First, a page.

Queen Street - Modifications to traffic signals on High Street to improve access to East Hill.
St Botolph’s Street - Removal of the pedestrian crossing over the right turn from St Botolph’s Street to assist buses. Relocation of the signal controlled crossing over St Botolph’s Street away from the priority junction.
St John’s Street/Head Gate - Replacement of obsolescent traffic signal equipment and ducts and the introduction of a dedicated cycle phase within the traffic signals. Traffic signal improvements to incorporate a change in operation to reduce lost time, thereby increasing efficiency of operation.
Major growth and strategic development is underway in Colchester. This growth places strain on the existing transport network and requires coordinated integrated transport approach to address the town’s needs.
The schemes associated with the Colchester Integrated Transport Package (ITP) focus on traffic and congestion reduction, traffic management measures, and replacement of highway infrastructure, to improve the economic vitality of the town centre while delivering operational improvements across the wider town centre area.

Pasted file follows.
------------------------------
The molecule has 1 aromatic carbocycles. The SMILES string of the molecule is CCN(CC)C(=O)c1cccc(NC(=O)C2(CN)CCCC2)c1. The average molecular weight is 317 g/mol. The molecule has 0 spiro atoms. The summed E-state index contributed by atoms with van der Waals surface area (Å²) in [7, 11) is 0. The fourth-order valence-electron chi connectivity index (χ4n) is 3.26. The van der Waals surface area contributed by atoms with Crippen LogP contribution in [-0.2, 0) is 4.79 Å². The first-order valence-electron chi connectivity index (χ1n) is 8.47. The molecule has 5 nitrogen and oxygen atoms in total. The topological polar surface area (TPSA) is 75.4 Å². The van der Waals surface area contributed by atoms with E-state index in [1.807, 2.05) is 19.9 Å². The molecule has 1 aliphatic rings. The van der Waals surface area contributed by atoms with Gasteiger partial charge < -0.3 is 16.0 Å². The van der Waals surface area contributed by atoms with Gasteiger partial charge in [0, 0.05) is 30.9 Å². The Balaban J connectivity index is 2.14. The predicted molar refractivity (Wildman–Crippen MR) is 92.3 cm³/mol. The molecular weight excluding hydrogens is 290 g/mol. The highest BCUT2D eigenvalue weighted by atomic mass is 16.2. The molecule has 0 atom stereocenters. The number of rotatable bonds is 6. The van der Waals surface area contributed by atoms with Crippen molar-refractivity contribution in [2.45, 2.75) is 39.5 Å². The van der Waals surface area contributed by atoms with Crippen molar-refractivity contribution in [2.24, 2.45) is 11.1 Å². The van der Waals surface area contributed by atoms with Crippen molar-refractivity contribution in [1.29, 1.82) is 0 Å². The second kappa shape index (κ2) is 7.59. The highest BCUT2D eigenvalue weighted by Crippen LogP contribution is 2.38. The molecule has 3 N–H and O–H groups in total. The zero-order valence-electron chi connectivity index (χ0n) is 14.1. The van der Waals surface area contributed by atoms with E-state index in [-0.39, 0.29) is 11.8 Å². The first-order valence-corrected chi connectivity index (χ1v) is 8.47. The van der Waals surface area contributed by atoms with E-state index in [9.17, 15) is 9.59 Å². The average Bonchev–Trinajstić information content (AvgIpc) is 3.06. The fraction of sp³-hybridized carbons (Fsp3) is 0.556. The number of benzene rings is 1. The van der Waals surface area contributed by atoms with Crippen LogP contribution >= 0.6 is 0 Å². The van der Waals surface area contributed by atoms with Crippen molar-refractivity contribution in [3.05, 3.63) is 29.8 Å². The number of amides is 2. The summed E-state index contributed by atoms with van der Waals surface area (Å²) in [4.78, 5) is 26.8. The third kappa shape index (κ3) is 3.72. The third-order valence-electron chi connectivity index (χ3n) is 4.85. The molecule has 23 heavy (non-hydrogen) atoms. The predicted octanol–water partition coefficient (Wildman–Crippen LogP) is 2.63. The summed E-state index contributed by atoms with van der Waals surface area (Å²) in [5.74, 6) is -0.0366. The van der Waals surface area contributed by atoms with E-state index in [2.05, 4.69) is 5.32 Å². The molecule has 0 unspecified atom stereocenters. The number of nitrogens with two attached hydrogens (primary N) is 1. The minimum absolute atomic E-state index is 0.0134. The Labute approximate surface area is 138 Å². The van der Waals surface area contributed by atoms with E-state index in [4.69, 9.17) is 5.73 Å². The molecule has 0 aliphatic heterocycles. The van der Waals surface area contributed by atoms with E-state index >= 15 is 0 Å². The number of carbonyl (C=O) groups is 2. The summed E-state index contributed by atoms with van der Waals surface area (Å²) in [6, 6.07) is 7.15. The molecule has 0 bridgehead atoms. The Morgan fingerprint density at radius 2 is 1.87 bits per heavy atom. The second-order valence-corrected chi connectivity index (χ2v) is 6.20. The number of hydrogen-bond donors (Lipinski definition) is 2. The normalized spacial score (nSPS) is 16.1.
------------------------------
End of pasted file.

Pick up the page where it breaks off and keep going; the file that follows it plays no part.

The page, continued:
The purpose of the Colchester LSTF (Local Sustainable Transport Fund) package of measures is to significantly upgrade sustainable travel infrastructure and improve the connectivity of key attractors in the North Colchester growth area.
A key aim is also to ensure that the cycle culture developed through the Colchester Cycling Town project continues to gain momentum and influence travel behaviour for local trips within Colchester.
The objectives of this scheme are:
The package will provide improved pedestrian and cycling facilities on Mile End Road which is a key connector for pedestrians travelling to/from the North Growth Area Urban Extension, which will provide 2,200 homes together with community facilities.
The improved facilities will connect new housing with the town centre and Colchester Station, which connects Colchester to London, Ipswich, and the City of Chelmsford.